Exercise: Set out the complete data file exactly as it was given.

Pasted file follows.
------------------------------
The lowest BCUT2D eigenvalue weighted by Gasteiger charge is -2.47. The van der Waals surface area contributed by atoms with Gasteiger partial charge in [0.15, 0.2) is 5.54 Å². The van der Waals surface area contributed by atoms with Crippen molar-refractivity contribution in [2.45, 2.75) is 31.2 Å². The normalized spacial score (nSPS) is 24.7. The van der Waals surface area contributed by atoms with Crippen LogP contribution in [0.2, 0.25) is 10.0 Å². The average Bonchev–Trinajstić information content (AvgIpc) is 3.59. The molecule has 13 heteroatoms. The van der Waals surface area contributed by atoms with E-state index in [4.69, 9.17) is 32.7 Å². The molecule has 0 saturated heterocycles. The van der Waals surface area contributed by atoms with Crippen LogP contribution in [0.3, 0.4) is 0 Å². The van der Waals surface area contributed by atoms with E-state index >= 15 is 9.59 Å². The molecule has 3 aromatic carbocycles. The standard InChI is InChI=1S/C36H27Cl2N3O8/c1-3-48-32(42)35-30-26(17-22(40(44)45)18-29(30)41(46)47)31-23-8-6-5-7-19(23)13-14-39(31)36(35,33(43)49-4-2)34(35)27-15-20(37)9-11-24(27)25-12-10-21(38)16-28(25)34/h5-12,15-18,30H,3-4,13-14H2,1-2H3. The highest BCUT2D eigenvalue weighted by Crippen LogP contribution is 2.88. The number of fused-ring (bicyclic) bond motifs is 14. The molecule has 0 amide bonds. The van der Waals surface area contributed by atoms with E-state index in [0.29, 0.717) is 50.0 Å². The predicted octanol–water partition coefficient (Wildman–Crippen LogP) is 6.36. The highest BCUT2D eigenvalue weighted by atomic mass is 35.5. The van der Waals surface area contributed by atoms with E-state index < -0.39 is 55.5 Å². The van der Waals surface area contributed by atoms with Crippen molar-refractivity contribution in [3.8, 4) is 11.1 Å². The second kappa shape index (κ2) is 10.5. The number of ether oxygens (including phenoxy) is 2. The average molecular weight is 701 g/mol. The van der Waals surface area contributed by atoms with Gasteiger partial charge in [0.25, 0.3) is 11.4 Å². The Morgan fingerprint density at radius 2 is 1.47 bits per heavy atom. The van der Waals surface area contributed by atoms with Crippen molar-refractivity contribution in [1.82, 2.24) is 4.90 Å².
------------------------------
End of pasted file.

The lowest BCUT2D eigenvalue weighted by Gasteiger charge is -2.47. The van der Waals surface area contributed by atoms with Gasteiger partial charge in [0.15, 0.2) is 5.54 Å². The van der Waals surface area contributed by atoms with Crippen molar-refractivity contribution in [2.45, 2.75) is 31.2 Å². The normalized spacial score (nSPS) is 24.7. The van der Waals surface area contributed by atoms with Crippen LogP contribution in [0.2, 0.25) is 10.0 Å². The average Bonchev–Trinajstić information content (AvgIpc) is 3.59. The molecule has 13 heteroatoms. The van der Waals surface area contributed by atoms with E-state index in [4.69, 9.17) is 32.7 Å². The molecule has 0 saturated heterocycles. The van der Waals surface area contributed by atoms with Crippen LogP contribution in [0.3, 0.4) is 0 Å². The van der Waals surface area contributed by atoms with E-state index >= 15 is 9.59 Å². The molecule has 3 aromatic carbocycles. The standard InChI is InChI=1S/C36H27Cl2N3O8/c1-3-48-32(42)35-30-26(17-22(40(44)45)18-29(30)41(46)47)31-23-8-6-5-7-19(23)13-14-39(31)36(35,33(43)49-4-2)34(35)27-15-20(37)9-11-24(27)25-12-10-21(38)16-28(25)34/h5-12,15-18,30H,3-4,13-14H2,1-2H3. The highest BCUT2D eigenvalue weighted by Crippen LogP contribution is 2.88. The number of fused-ring (bicyclic) bond motifs is 14. The molecule has 0 amide bonds. The van der Waals surface area contributed by atoms with E-state index in [0.29, 0.717) is 50.0 Å². The predicted octanol–water partition coefficient (Wildman–Crippen LogP) is 6.36. The highest BCUT2D eigenvalue weighted by atomic mass is 35.5. The van der Waals surface area contributed by atoms with E-state index < -0.39 is 55.5 Å². The van der Waals surface area contributed by atoms with Crippen molar-refractivity contribution in [3.8, 4) is 11.1 Å². The second kappa shape index (κ2) is 10.5. The number of ether oxygens (including phenoxy) is 2. The average molecular weight is 701 g/mol. The van der Waals surface area contributed by atoms with Gasteiger partial charge in [0.25, 0.3) is 11.4 Å². The Morgan fingerprint density at radius 2 is 1.47 bits per heavy atom. The van der Waals surface area contributed by atoms with Crippen molar-refractivity contribution in [1.82, 2.24) is 4.90 Å².